AALM: What changes do you see in the future in regards to the relationships between the business and legal community? Bell: Businesses are always trying to contain costs. Cost containment is key to meeting net income goals especially in a competitive environment. I believe that large businesses will build in-house legal staffs to meet myriad regulatory compliance matters and to create expertise unique to that business. Small businesses will likely bargain for an outside team using negotiated rates. The days of deferring to large outside law firms and paying excessive outside legal bills are gone.
AALM: In what areas, do you believe the legal community has fallen behind the business world?
Bell: I recently hired an outside attorney from a local well-established firm. One of the senior partners told him he would likely be miserable and perish if he went in-house. While the partner was being somewhat facetious, nevertheless this old school view of in-house counsel is antiquated. Building stronger internal handson teams will be the biggest disrupter for the old large law firm model.
AALM: How would you recommend a law film maintain a relationship with their business client?
Bell: I have noticed two distinct trends with law firms. One is to assume the old school way of doing business will continue. The firm name and its named partners will attract the largest clients and the firm will be able to maintain its practice merely on its legacy reputation. The other trend is a more adaptive team approach that marries the resources and expertise of the outside team with that of the in-house team. This creates good will and ensures that the business objectives are met. Law firms often fail to understand their business clients’ business, culture and objectives. There seems to be a pervasive belief that the business will come to the firm when in fact the law firm should bring a menu of choices to the client, really learn the business of the client, and identify the attorneys with the expertise we need. The outside team needs to augment the in-house team.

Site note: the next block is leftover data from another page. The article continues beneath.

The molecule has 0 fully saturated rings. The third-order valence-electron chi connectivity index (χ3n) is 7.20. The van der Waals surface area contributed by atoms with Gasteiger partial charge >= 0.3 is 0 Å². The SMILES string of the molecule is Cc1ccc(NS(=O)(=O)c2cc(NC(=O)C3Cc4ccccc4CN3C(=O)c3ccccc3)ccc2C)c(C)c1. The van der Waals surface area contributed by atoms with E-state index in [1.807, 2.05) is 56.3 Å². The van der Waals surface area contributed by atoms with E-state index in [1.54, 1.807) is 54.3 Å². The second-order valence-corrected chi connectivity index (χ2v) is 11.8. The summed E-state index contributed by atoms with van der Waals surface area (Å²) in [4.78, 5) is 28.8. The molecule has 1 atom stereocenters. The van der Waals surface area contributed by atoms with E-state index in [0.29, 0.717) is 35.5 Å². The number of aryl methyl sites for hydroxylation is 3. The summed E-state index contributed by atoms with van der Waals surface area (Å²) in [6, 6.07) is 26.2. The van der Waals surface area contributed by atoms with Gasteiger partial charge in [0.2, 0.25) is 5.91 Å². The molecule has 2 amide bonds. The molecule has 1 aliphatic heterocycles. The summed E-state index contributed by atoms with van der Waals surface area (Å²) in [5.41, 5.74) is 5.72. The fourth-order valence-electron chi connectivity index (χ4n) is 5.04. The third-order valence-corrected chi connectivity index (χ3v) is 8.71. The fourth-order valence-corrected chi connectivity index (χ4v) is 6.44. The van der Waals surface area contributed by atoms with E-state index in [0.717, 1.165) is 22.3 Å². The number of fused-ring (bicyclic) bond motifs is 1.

AALM: What advice would you give to attorneys wishing to switch to general counsel?
Bell: When you are general counsel you are embedded with the client. You are part of the decision-making team. You are not only called upon to provide legal guidance but also to help with resolving complex business challenges. It is difficult at times to maintain a dispassionate, objective role when you are connected closely to management in strategic initiatives. There are some incredible examples of general counsels who are leading companies and bringing their analytical and thinking skills to the c-suite. But it is a role that blends legal and business strategies together. If attorneys are more comfortable in the traditional role as an attorney, interfacing daily with the local legal community, then general counsel may not be a role best suited for them.
AALM: What advice would you give to attorneys looking to win your business?
Bell: Outside attorneys who succeed at winning our business are attorneys with whom our inside legal and management teams have developed a relationship built on trust and loyalty and who really understand our various business units and their objectives. These are the go-to attorneys who respond to an email or voicemail quickly and help provide an action plan. These are the attorneys who see a problem and propose a solution and become a valued member of our teams.